Understanding regional water resource dynamics due to land-cover/land-use and climate changes in the North Carolina Piedmont Public Deposited

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  • March 22, 2019
  • Gray, Joshua Michael
    • Affiliation: College of Arts and Sciences, Department of Geography
  • The spatiotemporal distribution of freshwater resources on Earth is controlled by interacting climatologic, ecological, and physical processes. These dynamics are likely to change in the future due to climate and land cover changes with important implications for life on Earth. Ecosystem simulation models which couple these processes are increasingly relied upon to provide projections of probable future changes so that resources may be sustainably managed and future growth and development planned. The majority of these models depend critically on surface descriptions such as land cover and vegetation abundance obtained from remotely sensed images, and remote sensing methods have played an essential role in accurately parameterizing and implementing models at appreciable spatial scales. However, significant challenges exist for investigations adopting an integrated remote sensing and ecosystem simulation approach. This investigation sought to quantify the likely impacts of climate change and land cover change on the water cycle of the Eno River basin in central North Carolina. Special attention was paid to addressing and overcoming existing remote sensing methodological limitations related to mapping leaf area index (LAI) and land cover. Improved methods were developed and the resulting products used to parameterize two different ecohydrologic models which were then used to quantify the hydrological effects of various climate and land cover change scenarios. The improved methods are demonstrated to overcome several of the major existing limitations to mapping LAI and land cover accurately, consistently, and efficiently with diverse data sources. These improvements lead to greater confidence in simulated results and future projections. The results of this investigation highlight the dominant role that climate plays in structuring basin response, and indicate that future changes may increase water stress in the area, particularly under scenarios of reduced growing season precipitation.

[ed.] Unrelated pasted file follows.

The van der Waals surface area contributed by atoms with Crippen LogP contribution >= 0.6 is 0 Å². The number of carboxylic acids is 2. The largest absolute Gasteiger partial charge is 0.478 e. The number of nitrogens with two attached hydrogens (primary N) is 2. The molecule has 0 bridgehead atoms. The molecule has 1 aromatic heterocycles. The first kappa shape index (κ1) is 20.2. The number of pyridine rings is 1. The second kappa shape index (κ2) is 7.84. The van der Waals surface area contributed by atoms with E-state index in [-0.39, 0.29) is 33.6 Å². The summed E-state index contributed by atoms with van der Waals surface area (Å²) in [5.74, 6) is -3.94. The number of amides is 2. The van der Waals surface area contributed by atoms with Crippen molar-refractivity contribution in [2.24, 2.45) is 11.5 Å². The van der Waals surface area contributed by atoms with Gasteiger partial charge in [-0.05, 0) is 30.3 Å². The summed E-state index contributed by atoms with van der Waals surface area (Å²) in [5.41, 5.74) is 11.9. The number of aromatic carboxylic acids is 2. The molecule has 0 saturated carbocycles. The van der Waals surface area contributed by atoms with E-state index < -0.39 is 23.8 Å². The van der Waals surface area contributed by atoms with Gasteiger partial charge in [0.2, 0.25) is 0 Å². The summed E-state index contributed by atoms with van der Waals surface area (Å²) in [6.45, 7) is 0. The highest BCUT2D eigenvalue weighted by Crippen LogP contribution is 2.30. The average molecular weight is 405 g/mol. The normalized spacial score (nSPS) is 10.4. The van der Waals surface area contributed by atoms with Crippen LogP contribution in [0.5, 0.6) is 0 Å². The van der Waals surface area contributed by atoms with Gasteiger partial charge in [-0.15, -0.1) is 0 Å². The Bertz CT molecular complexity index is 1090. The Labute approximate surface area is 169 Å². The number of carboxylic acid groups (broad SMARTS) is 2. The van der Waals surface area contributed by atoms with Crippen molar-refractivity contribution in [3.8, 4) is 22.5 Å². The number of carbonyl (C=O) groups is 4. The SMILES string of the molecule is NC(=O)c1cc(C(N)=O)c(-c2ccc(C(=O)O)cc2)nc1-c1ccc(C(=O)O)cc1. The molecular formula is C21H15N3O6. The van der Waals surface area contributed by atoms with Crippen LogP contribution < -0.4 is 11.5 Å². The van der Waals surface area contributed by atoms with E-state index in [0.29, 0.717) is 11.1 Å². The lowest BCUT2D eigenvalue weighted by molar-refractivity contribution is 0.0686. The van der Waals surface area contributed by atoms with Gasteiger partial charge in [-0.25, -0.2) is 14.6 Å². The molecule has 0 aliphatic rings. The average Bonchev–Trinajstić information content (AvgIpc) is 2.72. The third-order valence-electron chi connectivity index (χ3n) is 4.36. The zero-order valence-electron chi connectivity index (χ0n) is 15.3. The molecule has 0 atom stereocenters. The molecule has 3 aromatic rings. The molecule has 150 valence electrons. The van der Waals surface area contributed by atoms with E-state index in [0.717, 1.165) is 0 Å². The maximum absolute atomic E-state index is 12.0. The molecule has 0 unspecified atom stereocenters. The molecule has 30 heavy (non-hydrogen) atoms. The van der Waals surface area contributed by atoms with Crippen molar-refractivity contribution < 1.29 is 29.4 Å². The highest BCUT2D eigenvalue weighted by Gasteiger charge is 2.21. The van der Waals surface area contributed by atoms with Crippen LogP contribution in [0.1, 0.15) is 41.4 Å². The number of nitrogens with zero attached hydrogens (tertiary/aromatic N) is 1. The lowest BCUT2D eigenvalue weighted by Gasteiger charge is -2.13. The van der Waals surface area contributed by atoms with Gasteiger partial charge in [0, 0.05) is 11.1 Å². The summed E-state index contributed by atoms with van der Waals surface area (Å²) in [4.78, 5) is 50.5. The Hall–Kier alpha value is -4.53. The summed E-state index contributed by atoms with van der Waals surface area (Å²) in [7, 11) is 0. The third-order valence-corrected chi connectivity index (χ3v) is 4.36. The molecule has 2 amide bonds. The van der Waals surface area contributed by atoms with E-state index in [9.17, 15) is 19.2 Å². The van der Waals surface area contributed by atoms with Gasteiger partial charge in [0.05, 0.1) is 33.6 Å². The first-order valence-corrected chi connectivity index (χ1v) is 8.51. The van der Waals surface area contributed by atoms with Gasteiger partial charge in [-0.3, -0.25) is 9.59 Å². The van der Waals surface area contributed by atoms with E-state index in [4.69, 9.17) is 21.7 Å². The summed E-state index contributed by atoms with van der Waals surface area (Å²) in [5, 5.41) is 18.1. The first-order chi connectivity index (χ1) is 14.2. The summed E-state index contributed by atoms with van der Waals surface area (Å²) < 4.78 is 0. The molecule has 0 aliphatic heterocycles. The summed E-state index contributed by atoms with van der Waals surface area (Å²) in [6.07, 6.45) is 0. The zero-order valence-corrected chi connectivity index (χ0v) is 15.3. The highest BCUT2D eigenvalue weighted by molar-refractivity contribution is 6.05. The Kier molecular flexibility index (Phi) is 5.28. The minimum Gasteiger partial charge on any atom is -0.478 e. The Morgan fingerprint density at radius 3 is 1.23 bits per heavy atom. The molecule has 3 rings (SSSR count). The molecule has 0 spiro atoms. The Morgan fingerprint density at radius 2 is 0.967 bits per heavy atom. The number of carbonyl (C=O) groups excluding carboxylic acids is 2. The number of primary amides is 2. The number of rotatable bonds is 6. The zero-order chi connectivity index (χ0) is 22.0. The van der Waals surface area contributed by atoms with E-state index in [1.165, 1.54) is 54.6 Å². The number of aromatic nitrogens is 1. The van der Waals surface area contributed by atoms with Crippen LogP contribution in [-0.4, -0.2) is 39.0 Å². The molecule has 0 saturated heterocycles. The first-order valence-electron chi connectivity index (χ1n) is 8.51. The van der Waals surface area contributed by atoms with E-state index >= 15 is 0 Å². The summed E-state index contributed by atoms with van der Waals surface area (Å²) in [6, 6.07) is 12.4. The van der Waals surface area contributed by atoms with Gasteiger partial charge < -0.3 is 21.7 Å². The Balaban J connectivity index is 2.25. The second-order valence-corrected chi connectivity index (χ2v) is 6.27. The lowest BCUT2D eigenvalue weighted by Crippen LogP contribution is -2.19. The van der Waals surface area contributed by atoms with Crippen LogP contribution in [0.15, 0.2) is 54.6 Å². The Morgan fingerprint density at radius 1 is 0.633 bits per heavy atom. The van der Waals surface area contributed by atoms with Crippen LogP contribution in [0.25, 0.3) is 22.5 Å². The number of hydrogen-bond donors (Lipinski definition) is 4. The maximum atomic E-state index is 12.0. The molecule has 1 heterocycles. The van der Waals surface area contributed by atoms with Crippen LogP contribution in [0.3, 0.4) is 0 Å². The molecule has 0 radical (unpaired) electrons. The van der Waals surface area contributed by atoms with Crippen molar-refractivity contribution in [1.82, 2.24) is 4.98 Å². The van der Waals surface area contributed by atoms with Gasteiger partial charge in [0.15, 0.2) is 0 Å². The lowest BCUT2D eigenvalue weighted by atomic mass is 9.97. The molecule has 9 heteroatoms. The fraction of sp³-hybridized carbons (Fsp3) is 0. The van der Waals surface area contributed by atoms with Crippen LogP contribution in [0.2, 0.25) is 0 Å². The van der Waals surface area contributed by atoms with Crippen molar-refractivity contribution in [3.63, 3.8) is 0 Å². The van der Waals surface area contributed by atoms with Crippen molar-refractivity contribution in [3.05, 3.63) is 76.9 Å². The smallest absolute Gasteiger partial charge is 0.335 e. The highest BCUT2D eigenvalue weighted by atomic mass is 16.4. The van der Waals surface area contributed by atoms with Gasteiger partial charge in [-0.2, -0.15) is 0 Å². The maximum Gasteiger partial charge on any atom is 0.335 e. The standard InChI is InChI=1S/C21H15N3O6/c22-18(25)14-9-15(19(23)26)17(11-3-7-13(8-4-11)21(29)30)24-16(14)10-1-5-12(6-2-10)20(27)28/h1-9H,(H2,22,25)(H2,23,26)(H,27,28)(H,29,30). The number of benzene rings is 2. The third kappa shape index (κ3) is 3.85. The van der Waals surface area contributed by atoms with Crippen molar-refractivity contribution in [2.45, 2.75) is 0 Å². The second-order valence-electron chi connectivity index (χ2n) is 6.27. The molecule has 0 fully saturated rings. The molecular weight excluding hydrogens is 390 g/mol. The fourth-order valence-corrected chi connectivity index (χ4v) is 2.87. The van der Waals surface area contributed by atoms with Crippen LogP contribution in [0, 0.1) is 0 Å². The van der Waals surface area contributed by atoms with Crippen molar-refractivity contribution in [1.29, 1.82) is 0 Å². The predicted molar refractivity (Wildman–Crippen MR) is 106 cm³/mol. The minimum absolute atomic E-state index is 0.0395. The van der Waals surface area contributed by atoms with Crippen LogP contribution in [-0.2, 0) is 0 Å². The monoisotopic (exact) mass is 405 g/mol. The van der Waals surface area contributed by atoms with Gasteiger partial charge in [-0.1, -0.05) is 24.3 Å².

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  • In Copyright
  • Song, Conghe
  • Doctor of Philosophy
Graduation year
  • 2012

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